Berkshire Hathaway CEO Warren Buffett sat down for his first national TV interview in 1985.
Appearing on the PBS show “Adam Smith’s Money World,” he offered sage investment advice that he continues to preach today.
Here are the best quotes Buffett dropped in his first TV interview from nearly 40 years ago.
Berkshire Hathaway CEO Warren Buffett is a household name today, as the businessman has consistently been ranked as one of the best investors ever and, subsequently, one of the wealthiest people in the world.
Through his ownership stake in Berkshire Hathaway, Buffett currently has a net worth of about $114 billion. But in 1985, it was closer to $500 million and his name recognition was a lot lower.
That year Buffett sat down with host George Goodman of the PBS show “Adam Smith’s Money World,” in what is thought to be Buffett’s first-ever national TV interview.
What’s striking is how consistent Buffett’s views towards investing have been nearly 40 years later. These are the best pieces of investment wisdom he shared.
1. Number one rule
“The first rule of an investment is don’t lose. And the second rule of investment is don’t forget the first rule. And that’s all the rules there are. If you buy things for far below what they’re worth, and you buy a group of them, you basically don’t lose money.”
2. Most important quality for investment manager
“It’s the temperamental quality, not an intellectual quality. You don’t need tons of IQ in this business. I mean, you have to have enough IQ to get from here to downtown Omaha, but you do not have to be able to play three-dimensional chess or be in the top leagues in terms of bridge playing or something of the sort. You need a stable personality. You need a temperament that neither derives great pleasure from being with the crowd or against the crowd because this is not a business where you take polls. It’s a business where you think.”
3. What most investors get wrong
“They do not really think of themselves as owning a piece of a business. The real test of whether you’re investing from a value standpoint or not is whether you care whether the stock market is open tomorrow. If you’re making a good investment in a security, it shouldn’t bother if they closed down the stock market for five years.”
4. On checking stock prices
“All the ticker tells me is the price. And I can look at the price occasionally to see whether the price is outlandishly cheap or outlandishly high but prices don’t tell me anything about a business. Business figures themselves tell me something about a business, but the price of a stock doesn’t tell me anything about a business. I would rather value a stock or a business first, and not even know the price, so that I’m not influenced by the price in establishing my valuation and then look at the price later to see whether it’s way out of line with what my value is.”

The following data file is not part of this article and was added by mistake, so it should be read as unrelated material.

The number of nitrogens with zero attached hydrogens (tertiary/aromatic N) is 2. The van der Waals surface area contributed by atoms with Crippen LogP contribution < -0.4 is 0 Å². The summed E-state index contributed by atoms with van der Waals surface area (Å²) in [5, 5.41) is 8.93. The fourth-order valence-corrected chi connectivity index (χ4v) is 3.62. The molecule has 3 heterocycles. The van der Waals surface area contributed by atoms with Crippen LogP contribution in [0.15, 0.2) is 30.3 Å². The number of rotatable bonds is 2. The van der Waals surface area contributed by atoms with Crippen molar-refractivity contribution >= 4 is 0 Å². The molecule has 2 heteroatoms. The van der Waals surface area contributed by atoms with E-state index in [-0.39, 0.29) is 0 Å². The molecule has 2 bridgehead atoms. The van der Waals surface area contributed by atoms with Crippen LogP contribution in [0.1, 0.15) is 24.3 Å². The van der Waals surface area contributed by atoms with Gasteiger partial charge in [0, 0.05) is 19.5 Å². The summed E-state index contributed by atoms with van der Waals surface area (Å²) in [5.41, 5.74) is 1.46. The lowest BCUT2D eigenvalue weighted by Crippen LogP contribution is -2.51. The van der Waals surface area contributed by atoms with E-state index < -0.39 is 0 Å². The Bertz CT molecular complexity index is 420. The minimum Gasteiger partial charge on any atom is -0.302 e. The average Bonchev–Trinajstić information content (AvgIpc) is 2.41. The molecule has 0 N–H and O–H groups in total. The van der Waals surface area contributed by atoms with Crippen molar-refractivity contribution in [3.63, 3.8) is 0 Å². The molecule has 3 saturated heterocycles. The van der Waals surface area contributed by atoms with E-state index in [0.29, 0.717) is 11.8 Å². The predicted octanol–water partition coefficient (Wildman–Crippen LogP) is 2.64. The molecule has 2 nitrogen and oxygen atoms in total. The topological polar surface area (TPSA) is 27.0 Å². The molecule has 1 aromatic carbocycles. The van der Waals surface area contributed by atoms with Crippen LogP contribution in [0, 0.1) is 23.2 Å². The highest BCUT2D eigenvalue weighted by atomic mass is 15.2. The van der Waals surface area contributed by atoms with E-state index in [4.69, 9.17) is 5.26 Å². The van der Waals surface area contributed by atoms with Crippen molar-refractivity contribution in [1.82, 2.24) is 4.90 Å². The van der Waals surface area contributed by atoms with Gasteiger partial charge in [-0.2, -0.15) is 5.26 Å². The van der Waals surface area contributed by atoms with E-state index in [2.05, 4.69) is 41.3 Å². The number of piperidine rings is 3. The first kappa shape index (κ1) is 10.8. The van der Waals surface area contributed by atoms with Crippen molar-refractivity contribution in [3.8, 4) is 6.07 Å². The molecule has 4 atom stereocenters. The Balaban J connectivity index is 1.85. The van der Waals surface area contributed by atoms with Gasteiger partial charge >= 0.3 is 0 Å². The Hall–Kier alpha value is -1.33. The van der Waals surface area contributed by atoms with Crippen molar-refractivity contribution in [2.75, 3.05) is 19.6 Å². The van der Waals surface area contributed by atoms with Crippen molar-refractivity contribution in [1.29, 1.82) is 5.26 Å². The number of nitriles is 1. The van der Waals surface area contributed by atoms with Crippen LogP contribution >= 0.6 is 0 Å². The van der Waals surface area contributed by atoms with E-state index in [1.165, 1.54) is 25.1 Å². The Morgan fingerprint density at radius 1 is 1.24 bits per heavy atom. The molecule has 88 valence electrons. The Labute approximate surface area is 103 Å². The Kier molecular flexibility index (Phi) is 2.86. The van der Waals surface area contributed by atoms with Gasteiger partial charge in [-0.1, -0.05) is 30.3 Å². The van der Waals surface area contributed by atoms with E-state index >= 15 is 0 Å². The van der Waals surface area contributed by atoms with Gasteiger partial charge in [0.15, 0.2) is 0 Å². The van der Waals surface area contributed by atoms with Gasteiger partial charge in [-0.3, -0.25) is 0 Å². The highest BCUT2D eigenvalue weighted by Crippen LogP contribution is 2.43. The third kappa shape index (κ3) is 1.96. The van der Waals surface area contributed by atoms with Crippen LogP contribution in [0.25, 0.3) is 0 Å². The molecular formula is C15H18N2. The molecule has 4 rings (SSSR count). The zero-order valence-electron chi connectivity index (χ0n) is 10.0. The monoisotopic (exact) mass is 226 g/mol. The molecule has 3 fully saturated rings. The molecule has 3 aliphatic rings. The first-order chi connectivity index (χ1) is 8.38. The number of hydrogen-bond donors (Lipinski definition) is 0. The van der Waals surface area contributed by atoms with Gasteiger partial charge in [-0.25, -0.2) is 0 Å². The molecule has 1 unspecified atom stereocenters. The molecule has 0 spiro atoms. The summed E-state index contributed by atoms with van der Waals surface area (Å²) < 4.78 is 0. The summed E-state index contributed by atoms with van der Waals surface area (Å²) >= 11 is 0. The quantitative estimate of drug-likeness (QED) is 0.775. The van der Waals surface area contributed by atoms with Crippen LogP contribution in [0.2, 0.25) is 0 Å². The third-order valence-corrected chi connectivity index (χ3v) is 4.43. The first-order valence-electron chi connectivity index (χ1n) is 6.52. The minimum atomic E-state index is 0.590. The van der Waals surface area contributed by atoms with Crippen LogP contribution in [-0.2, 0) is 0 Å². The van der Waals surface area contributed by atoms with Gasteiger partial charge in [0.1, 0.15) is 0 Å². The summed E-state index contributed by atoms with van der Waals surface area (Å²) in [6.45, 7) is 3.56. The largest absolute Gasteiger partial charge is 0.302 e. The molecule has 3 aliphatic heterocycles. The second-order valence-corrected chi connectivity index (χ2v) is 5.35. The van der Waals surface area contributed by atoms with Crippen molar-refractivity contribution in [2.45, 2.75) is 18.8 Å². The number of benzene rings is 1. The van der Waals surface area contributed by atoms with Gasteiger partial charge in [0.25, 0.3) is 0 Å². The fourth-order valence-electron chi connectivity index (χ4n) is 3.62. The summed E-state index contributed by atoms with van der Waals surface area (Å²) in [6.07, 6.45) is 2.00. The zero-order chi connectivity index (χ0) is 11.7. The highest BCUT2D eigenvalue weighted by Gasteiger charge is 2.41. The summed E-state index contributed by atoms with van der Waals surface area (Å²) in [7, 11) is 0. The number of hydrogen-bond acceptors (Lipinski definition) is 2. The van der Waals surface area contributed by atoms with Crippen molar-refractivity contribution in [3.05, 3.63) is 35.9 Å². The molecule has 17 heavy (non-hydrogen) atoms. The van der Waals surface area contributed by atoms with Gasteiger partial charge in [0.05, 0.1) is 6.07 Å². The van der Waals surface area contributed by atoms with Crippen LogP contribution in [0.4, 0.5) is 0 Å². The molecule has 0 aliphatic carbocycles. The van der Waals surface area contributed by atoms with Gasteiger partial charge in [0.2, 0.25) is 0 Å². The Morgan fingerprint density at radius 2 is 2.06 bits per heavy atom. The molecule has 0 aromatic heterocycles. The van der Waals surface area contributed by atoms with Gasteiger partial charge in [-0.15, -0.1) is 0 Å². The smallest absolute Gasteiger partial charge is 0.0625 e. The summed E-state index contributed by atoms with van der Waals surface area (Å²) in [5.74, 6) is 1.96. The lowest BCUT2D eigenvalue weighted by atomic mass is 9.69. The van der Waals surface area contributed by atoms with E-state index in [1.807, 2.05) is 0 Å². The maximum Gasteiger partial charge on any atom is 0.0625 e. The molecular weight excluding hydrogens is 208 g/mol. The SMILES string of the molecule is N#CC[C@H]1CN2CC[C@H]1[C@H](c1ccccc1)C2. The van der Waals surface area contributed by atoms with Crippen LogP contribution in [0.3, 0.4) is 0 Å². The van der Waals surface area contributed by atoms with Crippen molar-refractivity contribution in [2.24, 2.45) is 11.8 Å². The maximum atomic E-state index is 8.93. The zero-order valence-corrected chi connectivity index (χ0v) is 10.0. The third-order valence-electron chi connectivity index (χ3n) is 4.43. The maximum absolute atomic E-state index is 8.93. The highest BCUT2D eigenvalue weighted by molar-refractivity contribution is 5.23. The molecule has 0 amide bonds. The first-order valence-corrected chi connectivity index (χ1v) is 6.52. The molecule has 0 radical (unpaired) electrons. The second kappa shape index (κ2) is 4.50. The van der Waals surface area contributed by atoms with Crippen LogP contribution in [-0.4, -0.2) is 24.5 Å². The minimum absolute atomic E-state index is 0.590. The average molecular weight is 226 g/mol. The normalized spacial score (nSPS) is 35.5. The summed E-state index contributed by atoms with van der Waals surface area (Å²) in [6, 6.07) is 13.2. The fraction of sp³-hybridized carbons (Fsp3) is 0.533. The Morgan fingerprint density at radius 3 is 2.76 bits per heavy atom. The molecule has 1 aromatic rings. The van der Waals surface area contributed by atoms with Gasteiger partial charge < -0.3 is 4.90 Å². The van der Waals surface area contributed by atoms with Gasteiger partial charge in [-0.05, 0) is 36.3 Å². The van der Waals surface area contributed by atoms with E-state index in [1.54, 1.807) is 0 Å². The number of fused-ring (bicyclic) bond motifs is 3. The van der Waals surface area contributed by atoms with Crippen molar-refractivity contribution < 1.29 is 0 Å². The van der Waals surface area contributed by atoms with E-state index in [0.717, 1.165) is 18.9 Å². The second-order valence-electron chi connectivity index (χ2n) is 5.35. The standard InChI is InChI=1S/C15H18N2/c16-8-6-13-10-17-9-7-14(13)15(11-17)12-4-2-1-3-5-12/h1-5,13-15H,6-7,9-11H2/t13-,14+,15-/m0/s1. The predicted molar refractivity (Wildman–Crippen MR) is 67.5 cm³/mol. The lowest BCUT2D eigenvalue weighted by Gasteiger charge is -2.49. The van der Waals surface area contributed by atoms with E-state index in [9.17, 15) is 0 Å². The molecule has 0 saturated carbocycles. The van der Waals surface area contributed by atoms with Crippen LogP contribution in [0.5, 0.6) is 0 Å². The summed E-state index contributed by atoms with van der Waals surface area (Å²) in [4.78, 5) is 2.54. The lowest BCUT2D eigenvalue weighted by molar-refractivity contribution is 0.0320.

5. Omaha versus Wall Street
Nebraska: “Well, believe it or not, we get mail here and we get periodicals and we get all the facts needed to make decisions. And unlike Wall Street, you’ll notice we don’t have 50 people coming up and whispering in our ear that we should be doing this or that this afternoon.”
New York: “If I were on Wall Street I’d probably be a lot poorer. You get overstimulated on Wall Street. And you hear lots of things, and you may shorten your focus and a short focus is not conducive to long profits.”
6. Not owning technology stocks
“I really haven’t [ever bought a technology company]. I haven’t understood any of them. Never owned IBM. Marvelous company, I mean a sensational company, but I haven’t owned IBM.”
7. Missing market trends
“I don’t have to make money in every game. I mean, I don’t know what cocoa beans are gonna do. There are all kinds of things I don’t know about, and that may be too bad. But you know, why should I know all about it? I haven’t worked that hard on it.”
8. Waiting for the right pitch
“There are no called strikes in the business. The pitcher just stands there and throws balls at you… You don’t have to swing at any of them. They may be wonderful pitches to swing at, but if you don’t know enough, you don’t have to swing. And you can sit there and watch thousands of pitches and finally get one right there where you wanted something that you understand, and then you swing.”
9. Market timing
“If I were being asked to participate in a business opportunity, would it make any difference to me whether I bought it on a Tuesday or a Saturday or an election year or something? It’s not what a businessman thinks about in buying businesses. So why think about it when buying stocks? Because stocks are just pieces of businesses.”
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